The second orphanage I visited was still heartbreaking, but such a contrast to the first.  It is a place that OFA supports but we don't do an adoptions there.  It is just as poor, but the atmosphere had some real joy in it.  When we first arrived after a pretty lengthy drive out into the country, every child there walked up a hill to greet us at the road.  We all went inside their large common room and the man in charge that day asked to open with a prayer.  Then two of the older kids sang a beautiful song of prayer in French.  I don't know exactly what the words meant, but the feeling was so real and lovely.  I had tears streaming down my cheeks hearing the children who live in such desperate circumstances singing praises to our God. 

Throughout our visit the kids were laughing and playing.  They were curious to talk and joke with us.  A few wanted to practice their English.  Some of the girls were especially interested in holding the babies.  In the pictures below you can see two of the teens that spent the whole afternoon carrying around Manny and JoJo.  They were so sweet and nurturing.  I supposed that it came in part from taking care of each other.  And in this place you really got a sense that they did care for each other and that they knew that someone was looking out for them.  They didn't have much, but they had a home together and God was watching over them.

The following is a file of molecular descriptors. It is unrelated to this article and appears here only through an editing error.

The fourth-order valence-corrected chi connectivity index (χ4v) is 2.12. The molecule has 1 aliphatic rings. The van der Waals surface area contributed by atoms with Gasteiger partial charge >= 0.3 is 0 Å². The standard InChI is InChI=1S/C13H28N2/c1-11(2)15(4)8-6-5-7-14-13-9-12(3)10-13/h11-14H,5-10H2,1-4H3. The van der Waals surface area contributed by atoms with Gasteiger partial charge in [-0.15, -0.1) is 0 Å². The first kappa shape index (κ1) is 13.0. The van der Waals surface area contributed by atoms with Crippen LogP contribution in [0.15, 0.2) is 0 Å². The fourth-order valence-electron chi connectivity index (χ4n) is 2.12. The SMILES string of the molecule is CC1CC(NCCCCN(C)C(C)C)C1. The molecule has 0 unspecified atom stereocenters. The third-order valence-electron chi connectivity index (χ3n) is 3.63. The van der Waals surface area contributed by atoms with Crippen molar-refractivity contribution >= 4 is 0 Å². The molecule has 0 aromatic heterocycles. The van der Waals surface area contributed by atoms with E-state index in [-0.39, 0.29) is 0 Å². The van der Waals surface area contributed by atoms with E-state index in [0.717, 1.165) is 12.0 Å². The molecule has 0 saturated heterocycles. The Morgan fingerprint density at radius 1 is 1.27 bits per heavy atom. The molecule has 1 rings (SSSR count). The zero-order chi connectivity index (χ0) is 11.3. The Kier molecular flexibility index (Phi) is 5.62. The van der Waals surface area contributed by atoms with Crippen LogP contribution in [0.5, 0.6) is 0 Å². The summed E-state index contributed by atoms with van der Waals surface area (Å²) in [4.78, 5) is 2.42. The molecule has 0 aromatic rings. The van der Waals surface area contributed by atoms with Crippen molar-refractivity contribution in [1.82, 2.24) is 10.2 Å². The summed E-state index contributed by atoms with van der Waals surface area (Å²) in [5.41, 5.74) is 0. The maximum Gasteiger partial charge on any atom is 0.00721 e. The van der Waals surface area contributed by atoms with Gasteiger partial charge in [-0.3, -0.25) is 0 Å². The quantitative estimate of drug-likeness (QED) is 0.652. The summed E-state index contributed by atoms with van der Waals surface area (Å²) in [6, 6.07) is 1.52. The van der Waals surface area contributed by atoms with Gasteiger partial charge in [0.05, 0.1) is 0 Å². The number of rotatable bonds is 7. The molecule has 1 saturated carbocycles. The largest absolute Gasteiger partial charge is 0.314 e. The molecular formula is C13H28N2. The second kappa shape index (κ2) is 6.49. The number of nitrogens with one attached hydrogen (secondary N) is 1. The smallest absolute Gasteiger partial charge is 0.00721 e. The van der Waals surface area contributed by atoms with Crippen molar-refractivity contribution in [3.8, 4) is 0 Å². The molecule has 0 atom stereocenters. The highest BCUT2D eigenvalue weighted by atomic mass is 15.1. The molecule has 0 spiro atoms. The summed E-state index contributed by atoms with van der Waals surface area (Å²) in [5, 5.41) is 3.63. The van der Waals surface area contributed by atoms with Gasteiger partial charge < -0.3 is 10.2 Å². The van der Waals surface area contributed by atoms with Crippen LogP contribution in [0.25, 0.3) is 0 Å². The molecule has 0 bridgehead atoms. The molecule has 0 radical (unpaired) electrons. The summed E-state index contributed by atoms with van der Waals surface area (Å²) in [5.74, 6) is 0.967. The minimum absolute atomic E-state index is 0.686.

This young man really tugged at my heartstrings.  He was about 7.  He made of fun of my French, but he let me give him a few hugs in spite of some teasing from his friends.  I really wanted to try and sneak him home in my suitcase.